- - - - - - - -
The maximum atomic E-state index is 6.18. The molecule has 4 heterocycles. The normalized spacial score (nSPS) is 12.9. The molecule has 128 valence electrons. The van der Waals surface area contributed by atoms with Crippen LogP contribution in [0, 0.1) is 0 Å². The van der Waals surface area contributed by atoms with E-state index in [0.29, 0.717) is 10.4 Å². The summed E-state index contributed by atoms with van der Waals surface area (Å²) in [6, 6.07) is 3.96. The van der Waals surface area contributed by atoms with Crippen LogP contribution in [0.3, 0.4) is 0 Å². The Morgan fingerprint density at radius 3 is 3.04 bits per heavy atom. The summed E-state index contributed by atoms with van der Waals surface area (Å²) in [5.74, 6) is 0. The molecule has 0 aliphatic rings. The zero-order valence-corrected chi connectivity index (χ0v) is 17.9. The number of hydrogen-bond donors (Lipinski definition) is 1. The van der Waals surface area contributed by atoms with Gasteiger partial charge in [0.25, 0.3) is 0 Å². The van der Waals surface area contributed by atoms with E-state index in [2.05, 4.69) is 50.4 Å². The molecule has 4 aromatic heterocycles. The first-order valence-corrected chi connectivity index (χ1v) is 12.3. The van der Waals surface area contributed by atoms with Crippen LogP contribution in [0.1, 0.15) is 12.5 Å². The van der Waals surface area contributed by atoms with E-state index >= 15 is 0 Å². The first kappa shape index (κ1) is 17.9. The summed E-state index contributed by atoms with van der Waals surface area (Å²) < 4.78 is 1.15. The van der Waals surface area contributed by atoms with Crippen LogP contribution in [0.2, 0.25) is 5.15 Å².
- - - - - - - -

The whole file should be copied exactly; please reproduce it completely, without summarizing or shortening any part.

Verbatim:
The maximum atomic E-state index is 6.18. The molecule has 4 heterocycles. The normalized spacial score (nSPS) is 12.9. The molecule has 128 valence electrons. The van der Waals surface area contributed by atoms with Crippen LogP contribution in [0, 0.1) is 0 Å². The van der Waals surface area contributed by atoms with E-state index in [0.29, 0.717) is 10.4 Å². The summed E-state index contributed by atoms with van der Waals surface area (Å²) in [6, 6.07) is 3.96. The van der Waals surface area contributed by atoms with Crippen LogP contribution in [0.3, 0.4) is 0 Å². The Morgan fingerprint density at radius 3 is 3.04 bits per heavy atom. The summed E-state index contributed by atoms with van der Waals surface area (Å²) in [5.74, 6) is 0. The molecule has 0 aliphatic rings. The zero-order valence-corrected chi connectivity index (χ0v) is 17.9. The number of hydrogen-bond donors (Lipinski definition) is 1. The van der Waals surface area contributed by atoms with Gasteiger partial charge in [0.25, 0.3) is 0 Å². The van der Waals surface area contributed by atoms with E-state index in [2.05, 4.69) is 50.4 Å². The molecule has 4 aromatic heterocycles. The first-order valence-corrected chi connectivity index (χ1v) is 12.3. The van der Waals surface area contributed by atoms with Crippen LogP contribution in [0.1, 0.15) is 12.5 Å². The van der Waals surface area contributed by atoms with E-state index >= 15 is 0 Å². The first kappa shape index (κ1) is 17.9. The summed E-state index contributed by atoms with van der Waals surface area (Å²) < 4.78 is 1.15. The van der Waals surface area contributed by atoms with Crippen LogP contribution in [0.2, 0.25) is 5.15 Å².